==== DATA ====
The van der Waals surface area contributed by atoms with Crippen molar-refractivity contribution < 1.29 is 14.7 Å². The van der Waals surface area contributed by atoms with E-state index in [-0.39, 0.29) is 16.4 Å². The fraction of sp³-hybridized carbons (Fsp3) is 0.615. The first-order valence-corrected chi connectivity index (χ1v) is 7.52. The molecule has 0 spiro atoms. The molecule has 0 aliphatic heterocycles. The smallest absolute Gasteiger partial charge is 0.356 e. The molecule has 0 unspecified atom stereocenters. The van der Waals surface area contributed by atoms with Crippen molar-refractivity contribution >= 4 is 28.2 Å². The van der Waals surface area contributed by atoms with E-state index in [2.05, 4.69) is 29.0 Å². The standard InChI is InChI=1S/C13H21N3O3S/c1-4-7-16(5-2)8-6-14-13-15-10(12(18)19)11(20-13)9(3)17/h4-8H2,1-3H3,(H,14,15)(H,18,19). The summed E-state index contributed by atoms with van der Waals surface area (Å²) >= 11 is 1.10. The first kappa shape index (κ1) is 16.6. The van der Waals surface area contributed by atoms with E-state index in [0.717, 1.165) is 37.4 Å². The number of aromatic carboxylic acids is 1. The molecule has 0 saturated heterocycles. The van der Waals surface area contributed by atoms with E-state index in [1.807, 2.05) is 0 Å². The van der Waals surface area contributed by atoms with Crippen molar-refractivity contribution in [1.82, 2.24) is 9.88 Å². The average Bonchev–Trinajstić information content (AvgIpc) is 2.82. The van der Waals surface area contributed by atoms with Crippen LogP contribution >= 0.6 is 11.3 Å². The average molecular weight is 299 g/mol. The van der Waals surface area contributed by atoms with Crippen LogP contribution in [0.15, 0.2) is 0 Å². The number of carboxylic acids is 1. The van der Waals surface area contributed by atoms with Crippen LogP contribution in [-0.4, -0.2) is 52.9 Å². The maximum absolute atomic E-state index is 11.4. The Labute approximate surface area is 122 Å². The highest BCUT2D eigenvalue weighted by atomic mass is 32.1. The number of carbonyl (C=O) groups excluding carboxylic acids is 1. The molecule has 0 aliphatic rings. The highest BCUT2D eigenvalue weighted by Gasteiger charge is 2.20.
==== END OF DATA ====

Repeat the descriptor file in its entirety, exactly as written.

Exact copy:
The van der Waals surface area contributed by atoms with Crippen molar-refractivity contribution < 1.29 is 14.7 Å². The van der Waals surface area contributed by atoms with E-state index in [-0.39, 0.29) is 16.4 Å². The fraction of sp³-hybridized carbons (Fsp3) is 0.615. The first-order valence-corrected chi connectivity index (χ1v) is 7.52. The molecule has 0 spiro atoms. The molecule has 0 aliphatic heterocycles. The smallest absolute Gasteiger partial charge is 0.356 e. The molecule has 0 unspecified atom stereocenters. The van der Waals surface area contributed by atoms with Crippen molar-refractivity contribution >= 4 is 28.2 Å². The van der Waals surface area contributed by atoms with E-state index in [2.05, 4.69) is 29.0 Å². The standard InChI is InChI=1S/C13H21N3O3S/c1-4-7-16(5-2)8-6-14-13-15-10(12(18)19)11(20-13)9(3)17/h4-8H2,1-3H3,(H,14,15)(H,18,19). The summed E-state index contributed by atoms with van der Waals surface area (Å²) >= 11 is 1.10. The first kappa shape index (κ1) is 16.6. The van der Waals surface area contributed by atoms with E-state index in [0.717, 1.165) is 37.4 Å². The number of aromatic carboxylic acids is 1. The molecule has 0 saturated heterocycles. The van der Waals surface area contributed by atoms with E-state index in [1.807, 2.05) is 0 Å². The van der Waals surface area contributed by atoms with Crippen molar-refractivity contribution in [1.82, 2.24) is 9.88 Å². The average Bonchev–Trinajstić information content (AvgIpc) is 2.82. The van der Waals surface area contributed by atoms with Crippen LogP contribution >= 0.6 is 11.3 Å². The average molecular weight is 299 g/mol. The van der Waals surface area contributed by atoms with Crippen LogP contribution in [0.15, 0.2) is 0 Å². The number of carboxylic acids is 1. The van der Waals surface area contributed by atoms with Crippen LogP contribution in [-0.4, -0.2) is 52.9 Å². The maximum absolute atomic E-state index is 11.4. The Labute approximate surface area is 122 Å². The highest BCUT2D eigenvalue weighted by atomic mass is 32.1. The number of carbonyl (C=O) groups excluding carboxylic acids is 1. The molecule has 0 aliphatic rings. The highest BCUT2D eigenvalue weighted by Gasteiger charge is 2.20.